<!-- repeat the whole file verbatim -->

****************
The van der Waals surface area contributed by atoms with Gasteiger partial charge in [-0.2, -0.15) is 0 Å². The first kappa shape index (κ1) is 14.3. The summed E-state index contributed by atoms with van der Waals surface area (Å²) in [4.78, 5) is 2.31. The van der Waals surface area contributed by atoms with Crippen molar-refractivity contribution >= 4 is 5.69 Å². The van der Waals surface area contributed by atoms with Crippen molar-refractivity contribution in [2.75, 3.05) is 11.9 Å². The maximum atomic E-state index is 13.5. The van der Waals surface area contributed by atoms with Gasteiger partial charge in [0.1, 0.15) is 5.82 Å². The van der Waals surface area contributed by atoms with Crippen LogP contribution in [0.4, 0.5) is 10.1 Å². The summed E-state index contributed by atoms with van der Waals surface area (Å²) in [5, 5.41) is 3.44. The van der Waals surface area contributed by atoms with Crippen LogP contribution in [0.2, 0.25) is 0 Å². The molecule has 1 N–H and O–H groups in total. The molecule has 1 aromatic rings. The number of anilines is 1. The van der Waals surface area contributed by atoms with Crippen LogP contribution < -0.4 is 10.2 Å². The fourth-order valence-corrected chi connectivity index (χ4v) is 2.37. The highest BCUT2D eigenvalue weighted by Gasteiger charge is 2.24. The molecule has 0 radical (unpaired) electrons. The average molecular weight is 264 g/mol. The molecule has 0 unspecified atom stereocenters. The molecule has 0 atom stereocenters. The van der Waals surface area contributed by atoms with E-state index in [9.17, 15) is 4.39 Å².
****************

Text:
The van der Waals surface area contributed by atoms with Gasteiger partial charge in [-0.2, -0.15) is 0 Å². The first kappa shape index (κ1) is 14.3. The summed E-state index contributed by atoms with van der Waals surface area (Å²) in [4.78, 5) is 2.31. The van der Waals surface area contributed by atoms with Crippen molar-refractivity contribution >= 4 is 5.69 Å². The van der Waals surface area contributed by atoms with Crippen molar-refractivity contribution in [2.75, 3.05) is 11.9 Å². The maximum atomic E-state index is 13.5. The van der Waals surface area contributed by atoms with Gasteiger partial charge in [0.1, 0.15) is 5.82 Å². The van der Waals surface area contributed by atoms with Crippen LogP contribution in [0.4, 0.5) is 10.1 Å². The summed E-state index contributed by atoms with van der Waals surface area (Å²) in [5, 5.41) is 3.44. The van der Waals surface area contributed by atoms with Crippen LogP contribution in [0.2, 0.25) is 0 Å². The molecule has 1 N–H and O–H groups in total. The molecule has 1 aromatic rings. The number of anilines is 1. The van der Waals surface area contributed by atoms with Crippen LogP contribution < -0.4 is 10.2 Å². The fourth-order valence-corrected chi connectivity index (χ4v) is 2.37. The highest BCUT2D eigenvalue weighted by Gasteiger charge is 2.24. The molecule has 0 radical (unpaired) electrons. The average molecular weight is 264 g/mol. The molecule has 0 unspecified atom stereocenters. The molecule has 0 atom stereocenters. The van der Waals surface area contributed by atoms with E-state index in [9.17, 15) is 4.39 Å².